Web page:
PH failed to restrain human trafficking–US
More News from Tarra Quismundo
MANILA, Philippines—The Philippines retained its Tier 2 status in the United States’ annual Trafficking in Persons (TIP) Report as US authorities noted a “paucity of arrests and convictions” despite the country’s strong resolve to arrest trafficking incidents.
In a report released in Washington D.C. on Wednesday, the US Department of State said the Philippines had failed to comply with standards for curbing trafficking, particularly with the country’s poor judicial system.
“As both a source country and, to a lesser extent, a destination and transit country for sex trafficking and forced labor, the Philippines remained at Tier 2 on the state department’s three-tier ranking system. Despite making significant efforts to combat trafficking, the government of the Philippines does not yet fully comply with the minimum standards for the elimination of trafficking,” the TIP report said.
The report, released by Secretary of State John Kerry on June 19, is considered “the most comprehensive report” on efforts of the world’s governments to stop human trafficking.
The Philippines was first upgraded to Tier 2 in June 2011, considered an improvement after the country’s initial convictions of individuals involved in human trafficking. It had been at risk of being downgraded to Tier 3, which would have led to sanctions on US aid to the Philippines.
In retaining the country at its current rating, the state department noted the Philippines’ “weaknesses in its judicial system,” saying this “stymied efforts to hold trafficking offenders accountable, and the overall number of prosecutions and convictions remained disproportionately low for the size of the problem.”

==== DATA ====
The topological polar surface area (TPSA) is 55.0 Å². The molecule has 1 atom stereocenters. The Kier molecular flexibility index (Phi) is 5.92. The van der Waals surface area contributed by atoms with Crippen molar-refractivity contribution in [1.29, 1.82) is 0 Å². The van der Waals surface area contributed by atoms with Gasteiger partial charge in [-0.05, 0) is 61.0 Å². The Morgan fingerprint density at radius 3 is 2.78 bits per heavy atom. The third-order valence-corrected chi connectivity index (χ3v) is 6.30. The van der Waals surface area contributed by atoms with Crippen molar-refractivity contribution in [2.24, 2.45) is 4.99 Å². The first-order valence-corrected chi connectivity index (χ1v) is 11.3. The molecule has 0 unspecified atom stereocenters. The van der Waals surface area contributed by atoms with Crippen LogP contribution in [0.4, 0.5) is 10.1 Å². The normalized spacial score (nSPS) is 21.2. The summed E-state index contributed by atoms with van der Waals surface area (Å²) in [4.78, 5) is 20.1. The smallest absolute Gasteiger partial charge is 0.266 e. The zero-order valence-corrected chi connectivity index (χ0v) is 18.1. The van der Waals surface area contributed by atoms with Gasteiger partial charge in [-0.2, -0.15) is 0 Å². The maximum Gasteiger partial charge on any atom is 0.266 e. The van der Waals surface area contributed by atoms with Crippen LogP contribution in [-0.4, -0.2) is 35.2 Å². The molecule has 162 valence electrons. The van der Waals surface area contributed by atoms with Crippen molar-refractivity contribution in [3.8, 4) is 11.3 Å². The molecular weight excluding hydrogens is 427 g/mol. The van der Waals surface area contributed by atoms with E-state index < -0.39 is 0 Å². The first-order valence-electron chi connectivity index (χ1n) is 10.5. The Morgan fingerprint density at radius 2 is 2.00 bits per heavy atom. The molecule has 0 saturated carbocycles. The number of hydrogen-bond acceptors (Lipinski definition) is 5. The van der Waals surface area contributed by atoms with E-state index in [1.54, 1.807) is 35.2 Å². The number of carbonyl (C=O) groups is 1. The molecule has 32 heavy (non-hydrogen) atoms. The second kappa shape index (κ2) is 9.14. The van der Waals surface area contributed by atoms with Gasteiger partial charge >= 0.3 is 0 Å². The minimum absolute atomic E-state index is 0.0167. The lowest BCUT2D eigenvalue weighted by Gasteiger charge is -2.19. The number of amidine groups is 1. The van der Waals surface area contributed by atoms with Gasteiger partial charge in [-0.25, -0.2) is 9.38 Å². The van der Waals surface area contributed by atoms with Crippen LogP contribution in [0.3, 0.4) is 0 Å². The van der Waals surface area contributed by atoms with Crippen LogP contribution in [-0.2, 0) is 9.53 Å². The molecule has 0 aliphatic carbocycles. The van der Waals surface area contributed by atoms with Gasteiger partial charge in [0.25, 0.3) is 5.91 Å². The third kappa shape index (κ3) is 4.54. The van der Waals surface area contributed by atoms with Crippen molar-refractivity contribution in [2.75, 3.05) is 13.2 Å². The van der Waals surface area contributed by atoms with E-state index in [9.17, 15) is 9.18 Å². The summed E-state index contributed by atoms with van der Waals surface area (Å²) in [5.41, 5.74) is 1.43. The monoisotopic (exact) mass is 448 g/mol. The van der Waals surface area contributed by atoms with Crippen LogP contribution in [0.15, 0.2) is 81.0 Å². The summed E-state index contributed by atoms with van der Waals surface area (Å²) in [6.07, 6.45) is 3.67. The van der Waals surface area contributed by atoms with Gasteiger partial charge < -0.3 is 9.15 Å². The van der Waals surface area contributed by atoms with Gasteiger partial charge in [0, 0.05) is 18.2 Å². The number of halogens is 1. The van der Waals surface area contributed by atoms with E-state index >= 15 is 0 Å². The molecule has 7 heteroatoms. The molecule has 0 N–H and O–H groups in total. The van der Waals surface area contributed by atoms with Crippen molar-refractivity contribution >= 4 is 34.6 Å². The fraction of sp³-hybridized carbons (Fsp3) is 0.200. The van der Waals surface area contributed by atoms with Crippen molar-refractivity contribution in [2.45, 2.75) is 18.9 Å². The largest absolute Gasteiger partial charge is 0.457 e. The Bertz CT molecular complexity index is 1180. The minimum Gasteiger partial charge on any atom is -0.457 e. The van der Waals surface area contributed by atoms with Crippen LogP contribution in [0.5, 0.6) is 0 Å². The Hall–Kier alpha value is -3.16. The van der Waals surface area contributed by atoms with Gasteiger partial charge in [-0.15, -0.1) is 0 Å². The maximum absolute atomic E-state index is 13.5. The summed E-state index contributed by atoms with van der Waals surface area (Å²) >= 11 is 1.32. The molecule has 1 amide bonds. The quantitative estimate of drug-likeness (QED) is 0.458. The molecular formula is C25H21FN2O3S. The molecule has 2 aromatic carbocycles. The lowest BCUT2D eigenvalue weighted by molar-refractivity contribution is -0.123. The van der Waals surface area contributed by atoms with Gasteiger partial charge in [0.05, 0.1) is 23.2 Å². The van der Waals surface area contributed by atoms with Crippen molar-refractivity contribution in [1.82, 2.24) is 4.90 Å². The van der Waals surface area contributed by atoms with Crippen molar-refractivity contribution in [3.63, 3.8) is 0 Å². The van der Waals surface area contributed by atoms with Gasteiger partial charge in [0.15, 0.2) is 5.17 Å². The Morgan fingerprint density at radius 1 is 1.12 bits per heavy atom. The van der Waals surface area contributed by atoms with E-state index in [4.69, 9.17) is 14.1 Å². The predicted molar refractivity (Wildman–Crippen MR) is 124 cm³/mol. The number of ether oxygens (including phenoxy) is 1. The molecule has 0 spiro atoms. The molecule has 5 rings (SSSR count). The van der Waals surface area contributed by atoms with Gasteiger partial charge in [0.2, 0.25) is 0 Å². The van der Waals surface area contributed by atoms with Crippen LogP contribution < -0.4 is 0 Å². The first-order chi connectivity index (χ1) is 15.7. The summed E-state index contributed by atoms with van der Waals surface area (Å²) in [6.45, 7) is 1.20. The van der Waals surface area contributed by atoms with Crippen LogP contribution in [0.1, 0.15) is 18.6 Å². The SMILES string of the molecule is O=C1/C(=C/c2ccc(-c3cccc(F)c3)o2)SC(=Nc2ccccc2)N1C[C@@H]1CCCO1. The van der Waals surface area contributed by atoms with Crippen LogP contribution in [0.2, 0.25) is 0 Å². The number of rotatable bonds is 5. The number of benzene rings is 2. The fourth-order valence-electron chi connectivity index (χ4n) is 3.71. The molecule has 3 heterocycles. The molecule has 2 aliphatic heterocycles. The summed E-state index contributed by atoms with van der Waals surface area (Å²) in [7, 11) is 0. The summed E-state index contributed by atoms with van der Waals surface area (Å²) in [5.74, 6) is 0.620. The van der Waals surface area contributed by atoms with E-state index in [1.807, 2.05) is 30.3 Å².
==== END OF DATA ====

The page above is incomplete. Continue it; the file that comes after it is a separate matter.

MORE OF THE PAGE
“It enacted amendments to its antitrafficking legislation that could facilitate prosecution of a wider range of cases, but the excessive length of trials and lack of public prosecutors dedicated to trafficking cases continue to limit progress,” read the report.
The report further cited the “serious problem” of child trafficking in the country, particularly in cyber pornography.
The US state department urged the Philippines to “develop and implement programs aimed at reducing the demand for commercial sex acts, including child sex tourism.”
Still, the United States lauded the Philippines’ efforts to score points against traffickers, particularly steady funding for the country’s Inter-Agency Council Against Trafficking (Iacat), the frontline body to combat the illegal trade.
“The government sustained its levels of funding for Iacat at the equivalent of approximately $1.2 million in 2012 and continued efforts to implement antitrafficking laws and policies at the national, regional and provincial levels,” read the report.
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